The FedEx Stock Market

As I relate the good times, the bad times and the so-so times in my career, and I guess that is very dependent on the action of the stock market and my ability to call the expected direction correctly, I find almost all indices lacking in which to describe it.  In many ways though, one stock seems to have it about right.  That stock is FedEx (FDX), a company that essentially is a great proxy for the goods it carries, which involves both domestic and international economies.
We can worry all we want to about China, the Fiscal Cliff, the political polarization in this country, etc.  There are simply not enough "etc." to cover all the questions, but this morning, I just boil it all down to FedEx - they're about as good a symbol of all those "etc.".  Of course, that company has a management, labor relations, etc., but for today at least, I'm willing to accept it as my proxy for America's present and future.  So with that view, let's study the barometer of what the smartest people in the world think about FedEx, and by comparison about the future of economic growth in a free country struggling to find its way.  Let's look at the long-term picture.
This chart evens out all the distortions of the Tech Bubble and the massive financial fraud of 2007, and it shows the huge loss in that 2008 debacle as the world pretty much depended on Bernanke and Paulson to bail out the financial ruin that was on a path to repeat 1929-32.  But with that rescue on the way, in 2009 and 2010, the economy (the world's economy) was telling us the first phase of the rescue had circumvented another Great Depression.  But based on this proxy, the last two years have been a wash.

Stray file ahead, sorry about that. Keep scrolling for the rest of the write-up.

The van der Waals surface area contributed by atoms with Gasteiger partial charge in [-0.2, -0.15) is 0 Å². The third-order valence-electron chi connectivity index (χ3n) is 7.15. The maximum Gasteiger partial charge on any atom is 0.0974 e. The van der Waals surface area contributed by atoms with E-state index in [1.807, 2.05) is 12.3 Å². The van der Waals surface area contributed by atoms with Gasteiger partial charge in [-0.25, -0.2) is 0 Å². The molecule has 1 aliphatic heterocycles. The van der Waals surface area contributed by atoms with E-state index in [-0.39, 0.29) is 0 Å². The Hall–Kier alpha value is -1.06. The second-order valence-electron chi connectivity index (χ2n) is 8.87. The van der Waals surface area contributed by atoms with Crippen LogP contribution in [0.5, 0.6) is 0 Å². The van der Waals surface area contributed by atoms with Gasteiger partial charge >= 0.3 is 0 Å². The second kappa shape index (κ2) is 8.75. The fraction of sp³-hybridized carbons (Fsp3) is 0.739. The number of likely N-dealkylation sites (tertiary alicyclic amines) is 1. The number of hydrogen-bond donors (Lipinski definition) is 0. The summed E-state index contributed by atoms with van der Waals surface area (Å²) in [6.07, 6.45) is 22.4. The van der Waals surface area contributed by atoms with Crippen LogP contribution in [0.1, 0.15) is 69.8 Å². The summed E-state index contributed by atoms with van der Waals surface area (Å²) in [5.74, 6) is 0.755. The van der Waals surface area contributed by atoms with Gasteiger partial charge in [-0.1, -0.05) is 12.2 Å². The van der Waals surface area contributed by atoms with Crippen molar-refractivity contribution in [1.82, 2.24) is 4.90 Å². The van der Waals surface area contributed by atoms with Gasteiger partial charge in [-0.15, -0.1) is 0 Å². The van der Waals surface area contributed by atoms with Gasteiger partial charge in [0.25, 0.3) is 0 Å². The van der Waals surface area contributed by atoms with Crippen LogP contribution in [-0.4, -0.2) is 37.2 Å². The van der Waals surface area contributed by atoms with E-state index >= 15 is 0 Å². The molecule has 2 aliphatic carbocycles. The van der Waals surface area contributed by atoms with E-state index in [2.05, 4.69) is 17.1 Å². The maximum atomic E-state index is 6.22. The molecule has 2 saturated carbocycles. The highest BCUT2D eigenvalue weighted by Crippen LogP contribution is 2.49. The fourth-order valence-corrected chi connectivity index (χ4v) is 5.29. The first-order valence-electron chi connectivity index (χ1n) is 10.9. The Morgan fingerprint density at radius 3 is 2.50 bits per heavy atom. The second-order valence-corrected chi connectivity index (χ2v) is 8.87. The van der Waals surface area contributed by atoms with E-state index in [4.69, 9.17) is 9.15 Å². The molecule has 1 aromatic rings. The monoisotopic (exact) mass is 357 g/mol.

Today, FedEx's stock price is still around 25% under the peak levels reach in 2006.  Sadly, it is now only trading at levels first reach in 2005.  That's the bad news, so now what is FedEx telling us about the future's news?  FedEx's stock is waiting, and so are we.  Our Psychology Composite is now at P4, and the stock market and economy are transitioning into its next phase.  There are some favorable signs that the economy is actually starting to "gear up," but so far, the stock of FedEx is still acting very docile.
I know, I know, never base your reading on just one stock, but you have to admit this one stock has pretty much described how growth investors have fared through the thick and thin of these last 20-30 years.  As of now, it seems to agree with the message from our Asset Allocation Model that says to stay bullish for the long-term, but in the short-term, wait on some more definitive evidence.  That last few weeks' relative strength has been promising, but it certainly has not broken out yet.
Thanks for reading.
Don Hays
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